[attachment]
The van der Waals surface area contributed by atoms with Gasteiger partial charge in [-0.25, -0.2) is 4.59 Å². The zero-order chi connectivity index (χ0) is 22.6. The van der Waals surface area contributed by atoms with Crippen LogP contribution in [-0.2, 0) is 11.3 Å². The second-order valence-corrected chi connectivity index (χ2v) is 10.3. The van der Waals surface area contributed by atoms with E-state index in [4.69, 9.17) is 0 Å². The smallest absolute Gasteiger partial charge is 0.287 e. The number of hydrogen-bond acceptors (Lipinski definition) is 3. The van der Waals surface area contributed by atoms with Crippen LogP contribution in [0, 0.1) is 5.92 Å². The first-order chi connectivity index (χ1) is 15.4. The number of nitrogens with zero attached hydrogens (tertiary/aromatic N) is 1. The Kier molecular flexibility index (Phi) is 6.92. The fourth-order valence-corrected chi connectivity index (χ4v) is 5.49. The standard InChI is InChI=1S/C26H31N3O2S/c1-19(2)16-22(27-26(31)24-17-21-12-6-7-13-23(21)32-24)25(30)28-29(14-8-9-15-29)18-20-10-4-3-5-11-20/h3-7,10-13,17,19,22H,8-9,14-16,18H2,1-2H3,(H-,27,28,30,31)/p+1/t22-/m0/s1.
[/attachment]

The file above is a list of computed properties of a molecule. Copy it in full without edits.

The van der Waals surface area contributed by atoms with Gasteiger partial charge in [-0.25, -0.2) is 4.59 Å². The zero-order chi connectivity index (χ0) is 22.6. The van der Waals surface area contributed by atoms with Crippen LogP contribution in [-0.2, 0) is 11.3 Å². The second-order valence-corrected chi connectivity index (χ2v) is 10.3. The van der Waals surface area contributed by atoms with E-state index in [4.69, 9.17) is 0 Å². The smallest absolute Gasteiger partial charge is 0.287 e. The number of hydrogen-bond acceptors (Lipinski definition) is 3. The van der Waals surface area contributed by atoms with Crippen LogP contribution in [0, 0.1) is 5.92 Å². The first-order chi connectivity index (χ1) is 15.4. The number of nitrogens with zero attached hydrogens (tertiary/aromatic N) is 1. The Kier molecular flexibility index (Phi) is 6.92. The fourth-order valence-corrected chi connectivity index (χ4v) is 5.49. The standard InChI is InChI=1S/C26H31N3O2S/c1-19(2)16-22(27-26(31)24-17-21-12-6-7-13-23(21)32-24)25(30)28-29(14-8-9-15-29)18-20-10-4-3-5-11-20/h3-7,10-13,17,19,22H,8-9,14-16,18H2,1-2H3,(H-,27,28,30,31)/p+1/t22-/m0/s1.